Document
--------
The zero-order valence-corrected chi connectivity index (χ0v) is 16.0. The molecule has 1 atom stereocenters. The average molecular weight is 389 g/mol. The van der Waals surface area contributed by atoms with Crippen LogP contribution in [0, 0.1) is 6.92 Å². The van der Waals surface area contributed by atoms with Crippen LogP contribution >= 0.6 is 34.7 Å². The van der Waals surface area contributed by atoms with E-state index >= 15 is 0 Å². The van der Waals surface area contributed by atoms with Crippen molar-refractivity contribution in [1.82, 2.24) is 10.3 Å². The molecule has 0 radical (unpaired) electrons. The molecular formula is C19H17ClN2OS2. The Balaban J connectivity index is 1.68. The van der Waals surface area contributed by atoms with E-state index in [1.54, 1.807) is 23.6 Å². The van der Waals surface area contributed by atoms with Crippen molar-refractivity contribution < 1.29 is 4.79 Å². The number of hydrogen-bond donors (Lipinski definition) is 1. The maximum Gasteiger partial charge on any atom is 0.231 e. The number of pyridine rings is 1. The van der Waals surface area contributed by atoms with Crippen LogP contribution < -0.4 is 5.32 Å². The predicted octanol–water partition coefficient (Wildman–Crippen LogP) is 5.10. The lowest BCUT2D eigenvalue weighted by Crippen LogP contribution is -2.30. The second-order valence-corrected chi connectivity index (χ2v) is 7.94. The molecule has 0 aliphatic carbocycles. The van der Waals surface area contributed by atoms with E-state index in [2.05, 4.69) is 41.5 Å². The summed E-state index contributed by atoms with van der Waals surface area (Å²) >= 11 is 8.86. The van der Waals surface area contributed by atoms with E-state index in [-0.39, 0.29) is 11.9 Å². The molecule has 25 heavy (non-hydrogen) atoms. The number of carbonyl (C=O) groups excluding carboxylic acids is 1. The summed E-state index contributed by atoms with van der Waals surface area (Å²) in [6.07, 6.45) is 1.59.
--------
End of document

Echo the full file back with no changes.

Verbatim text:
The zero-order valence-corrected chi connectivity index (χ0v) is 16.0. The molecule has 1 atom stereocenters. The average molecular weight is 389 g/mol. The van der Waals surface area contributed by atoms with Crippen LogP contribution in [0, 0.1) is 6.92 Å². The van der Waals surface area contributed by atoms with Crippen LogP contribution >= 0.6 is 34.7 Å². The van der Waals surface area contributed by atoms with E-state index >= 15 is 0 Å². The van der Waals surface area contributed by atoms with Crippen molar-refractivity contribution in [1.82, 2.24) is 10.3 Å². The molecule has 0 radical (unpaired) electrons. The molecular formula is C19H17ClN2OS2. The Balaban J connectivity index is 1.68. The van der Waals surface area contributed by atoms with E-state index in [1.54, 1.807) is 23.6 Å². The van der Waals surface area contributed by atoms with Crippen molar-refractivity contribution < 1.29 is 4.79 Å². The number of hydrogen-bond donors (Lipinski definition) is 1. The maximum Gasteiger partial charge on any atom is 0.231 e. The number of pyridine rings is 1. The van der Waals surface area contributed by atoms with Crippen LogP contribution < -0.4 is 5.32 Å². The predicted octanol–water partition coefficient (Wildman–Crippen LogP) is 5.10. The lowest BCUT2D eigenvalue weighted by Crippen LogP contribution is -2.30. The second-order valence-corrected chi connectivity index (χ2v) is 7.94. The molecule has 0 aliphatic carbocycles. The van der Waals surface area contributed by atoms with E-state index in [2.05, 4.69) is 41.5 Å². The summed E-state index contributed by atoms with van der Waals surface area (Å²) >= 11 is 8.86. The van der Waals surface area contributed by atoms with E-state index in [-0.39, 0.29) is 11.9 Å². The molecule has 25 heavy (non-hydrogen) atoms. The number of carbonyl (C=O) groups excluding carboxylic acids is 1. The summed E-state index contributed by atoms with van der Waals surface area (Å²) in [6.07, 6.45) is 1.59.